Introducing a Speaker
Avoid just listing the individual’s
information. Find a way to show that the
upcoming speaker has unique
Quote him or her,
if possible, or quote
someone else’s
remarks showing the
speaker’s special attributes.
Introduction dos:
Be sure to pronounce his or name
Introduction dos:
Repeat the name several
times during the introduction
so the audience can catch it.
Introduction dos:
At the end of the
introduction, face
the audience (not
the speaker) and
announce the
speaker’s name,
“We couldn’t have
found a more
qualified individual
to speak today
than—John Smith.”
Introduction dos:
Then turn to the speaker and smile.
Introduction dos:
In formal situations, applaud until the
speaker reaches your side, shake
hands, and return to your place.
Introduction dos:
In informal situations, sit down as
soon as the speaker rises and starts
toward the lectern.
Introduction dos:
Pay close
attention to the
speaker’s opening.
It may contain a
reference to you,
and you should be
prepared to smile
or nod in
Introduction dos:
Plan these movements carefully.
Make sure the speaker knows the last
line of your introduction
so he or she can use it
as a cue.
Introduction don’ts:
Don’t upstage the speaker by making
your introduction too funny. Let the
speaker be the star.
Introduction don’ts:
Don’t try to summarize the speaker’s
speech. You may misinterpret his or
her focus.
Introduction don’ts:
Don’t rely on memory—write out a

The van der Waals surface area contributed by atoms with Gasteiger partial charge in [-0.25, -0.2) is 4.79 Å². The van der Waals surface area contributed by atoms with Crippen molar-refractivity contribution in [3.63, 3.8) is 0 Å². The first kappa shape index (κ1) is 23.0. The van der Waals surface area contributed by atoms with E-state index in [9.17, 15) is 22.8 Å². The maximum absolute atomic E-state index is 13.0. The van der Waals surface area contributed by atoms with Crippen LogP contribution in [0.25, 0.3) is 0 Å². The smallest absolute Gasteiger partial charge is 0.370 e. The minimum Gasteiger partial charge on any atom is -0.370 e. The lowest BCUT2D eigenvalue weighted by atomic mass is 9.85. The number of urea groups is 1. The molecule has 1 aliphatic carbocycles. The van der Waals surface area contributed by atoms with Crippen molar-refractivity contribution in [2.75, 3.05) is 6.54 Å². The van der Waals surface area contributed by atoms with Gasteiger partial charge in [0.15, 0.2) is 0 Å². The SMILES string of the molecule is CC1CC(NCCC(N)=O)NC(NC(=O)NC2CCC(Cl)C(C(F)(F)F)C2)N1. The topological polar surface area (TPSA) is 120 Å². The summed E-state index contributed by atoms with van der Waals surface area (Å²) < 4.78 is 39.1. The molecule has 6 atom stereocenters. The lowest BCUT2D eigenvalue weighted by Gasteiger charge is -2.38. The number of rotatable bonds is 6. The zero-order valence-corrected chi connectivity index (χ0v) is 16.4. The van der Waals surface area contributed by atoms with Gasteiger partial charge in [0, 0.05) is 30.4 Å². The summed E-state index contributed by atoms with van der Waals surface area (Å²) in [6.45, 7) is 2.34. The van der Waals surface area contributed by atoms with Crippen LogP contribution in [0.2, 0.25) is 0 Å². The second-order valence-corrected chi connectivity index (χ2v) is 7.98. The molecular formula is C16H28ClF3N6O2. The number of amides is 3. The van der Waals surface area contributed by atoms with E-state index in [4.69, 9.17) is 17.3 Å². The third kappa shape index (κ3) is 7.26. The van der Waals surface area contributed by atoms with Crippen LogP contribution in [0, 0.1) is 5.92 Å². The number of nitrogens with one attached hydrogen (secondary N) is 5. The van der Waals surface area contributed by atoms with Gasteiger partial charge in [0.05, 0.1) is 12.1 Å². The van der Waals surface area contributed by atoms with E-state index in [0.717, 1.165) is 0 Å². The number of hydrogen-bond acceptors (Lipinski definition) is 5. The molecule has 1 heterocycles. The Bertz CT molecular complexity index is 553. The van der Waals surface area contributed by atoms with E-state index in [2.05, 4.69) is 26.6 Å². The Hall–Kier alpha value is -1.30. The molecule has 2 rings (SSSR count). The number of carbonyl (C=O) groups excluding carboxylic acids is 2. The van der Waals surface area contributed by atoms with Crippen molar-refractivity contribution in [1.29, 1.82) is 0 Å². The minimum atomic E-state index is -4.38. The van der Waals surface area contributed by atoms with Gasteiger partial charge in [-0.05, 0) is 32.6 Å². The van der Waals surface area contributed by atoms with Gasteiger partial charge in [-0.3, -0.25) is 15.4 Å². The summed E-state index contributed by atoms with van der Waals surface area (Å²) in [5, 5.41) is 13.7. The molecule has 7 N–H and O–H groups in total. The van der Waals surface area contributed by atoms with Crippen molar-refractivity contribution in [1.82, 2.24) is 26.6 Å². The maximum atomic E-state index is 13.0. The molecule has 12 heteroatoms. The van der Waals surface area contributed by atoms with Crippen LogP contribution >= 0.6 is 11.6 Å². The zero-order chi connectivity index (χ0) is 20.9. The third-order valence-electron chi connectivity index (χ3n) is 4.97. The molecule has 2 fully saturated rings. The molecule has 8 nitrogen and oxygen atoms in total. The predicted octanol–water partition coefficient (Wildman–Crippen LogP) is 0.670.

complete introduction.
Introduction don’ts:
Don’t ad-lib. Spontaneous comments
could come back to haunt you.
Introduction don’ts:
Don’t draw attention to any negative
conditions, like recovering from an
illness, etc. These kinds of comments
do not help to create a relaxed mood.
Introduction don’ts:
Don’t try to con the audience by
saying things like “ . . . the funniest
person you’ll ever hear.”
Introduction don’ts:
Don’t put pressure on the speaker by
saying, “Now we’ll find
out whether or not he is
an excellent speaker.”
Introduction don’ts:
Avoid clichés:
“Here is a speaker who needs no
introduction . . .”
“His reputation speaks for itself . . .”
“Without further ado . . .”
“Heeeeere’s . . .”
Sample Introduction Speech
Thirty years ago I walked out of an Iowa City store onto the main street and
noticed Sam Becker walking about twenty feet ahead of me. His youngest daughter
was alongside Sam, but she was terribly upset about something; crying, and
obviously hurt about something. Sam put his arm around his daughter, and in the
space of two blocks, said something that comforted and fixed the problem. She was
smiling when they parted company.
I share this snapshot of Sam with you because, for me, it captures Sam’s
approach to life, higher education, scholarship, and our profession.
Sam Becker has figuratively put his arm around difficulties and problems for
his entire career. He’s made all of us as teachers and scholars better persons and
better professionals with his intellect, his vision, his energy, and his instinctive
willingness to help.
How much has Sam helped us? Sam has taught at four universities; written
six books; been active in eight professional associations; authored ten monographs;
served on twelve editorial boards; worked on evaluation teams for thirty-two colleges
and universities; served on thirty-six university committees; lectured at fifty colleges
and universities; directed fifty-five PhDs; and authored 105 articles. Without doubt,
he has helped and assisted and supported all of us.
Our speaker today, Sam Becker.
Taken from Mastering Public Speaking, by George L. Grice and John F. Skinner.
Writing the “Introducing a
Speaker” speech:
 Now, you need to interview the person you
are introducing by asking him or her to share
with you his or her answers to the selfawareness survey. Take the information that
you find the most unique to create your
 Remember to follow the guidelines!!!